Friday, January 18, 2013

Top Down Agile Program Development

This time I would like to post something out of coding world, but rather something about software engineering.

Traditional agile program development commonly uses bottom up approach, where one builds the lowest level functionality first then goes up further. API changes is not an uncommon things to happen during agile development, which could lead to code rewriting problems at higher level(s). For example, consider the following function:

function Init(var R: TSomeRecord): Boolean;

which somehow in the middle of development gets changed to:

procedure Init(var R: TSomeRecord);

with purpose of raising an exception instead of returning boolean value to indicate successfulness of the operation.

If this change happens in far future, then all codes using this routine must be rewritten. The problem could arise because we usually don't think how we are going to use an API, or a combination/series of them, when we design. We only think of the API as itself, standalone, away from how it will be used. Therefore, to cover the problem, we could use alternative development method, that is the top down approach.

This method requires you to build program from its highest level first (usually user interface), then goes down further. The idea of this method is largely based on test driven development, when you write test cases first prior to implementing the test unit. The difference lies in the fact that test driven development is still bottom up in the large, yet it's top down for the unit to be implemented. This method ASSUMES the lower level API already exists, regardless of its existence. So, when you code you're thinking of using the API, possibly with other API, together to do some tasks. Because of this, the changes in the future would be minimal or even none. When something goes wrong when you test, the chance is that source of error is at lower level, which means less code to change (one place instead of several).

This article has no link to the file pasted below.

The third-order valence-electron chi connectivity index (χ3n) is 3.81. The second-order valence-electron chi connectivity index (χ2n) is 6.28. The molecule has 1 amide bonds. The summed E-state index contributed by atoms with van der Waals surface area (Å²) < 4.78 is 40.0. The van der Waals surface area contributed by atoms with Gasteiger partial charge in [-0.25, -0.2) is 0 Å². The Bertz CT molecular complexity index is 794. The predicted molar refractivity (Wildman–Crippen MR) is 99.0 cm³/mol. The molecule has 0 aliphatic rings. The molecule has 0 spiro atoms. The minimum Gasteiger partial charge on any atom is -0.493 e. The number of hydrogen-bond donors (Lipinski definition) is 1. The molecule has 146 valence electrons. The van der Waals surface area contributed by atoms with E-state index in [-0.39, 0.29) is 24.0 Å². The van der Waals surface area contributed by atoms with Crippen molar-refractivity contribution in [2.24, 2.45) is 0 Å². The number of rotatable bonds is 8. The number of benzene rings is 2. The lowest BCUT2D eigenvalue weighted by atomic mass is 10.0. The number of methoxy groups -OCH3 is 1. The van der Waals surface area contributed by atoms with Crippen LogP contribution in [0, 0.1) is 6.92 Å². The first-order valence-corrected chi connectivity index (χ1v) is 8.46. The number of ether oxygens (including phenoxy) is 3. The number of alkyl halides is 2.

However, this method is not magical (in fact, none is), as with other methods it has disadvantages as well. You can't see immediate result of your program until the lowest level is implemented, though you can simply put "not implemented yet" output for some functionalities. Functions with deep dependencies (e.g.: requires function X which in turn requires function Y which in turn requires function Z and so on) will be the least ones visible. This method also doesn't play well with incremental approach, which is designed to be bottom up.

Final words: Choose your weapon wisely ;)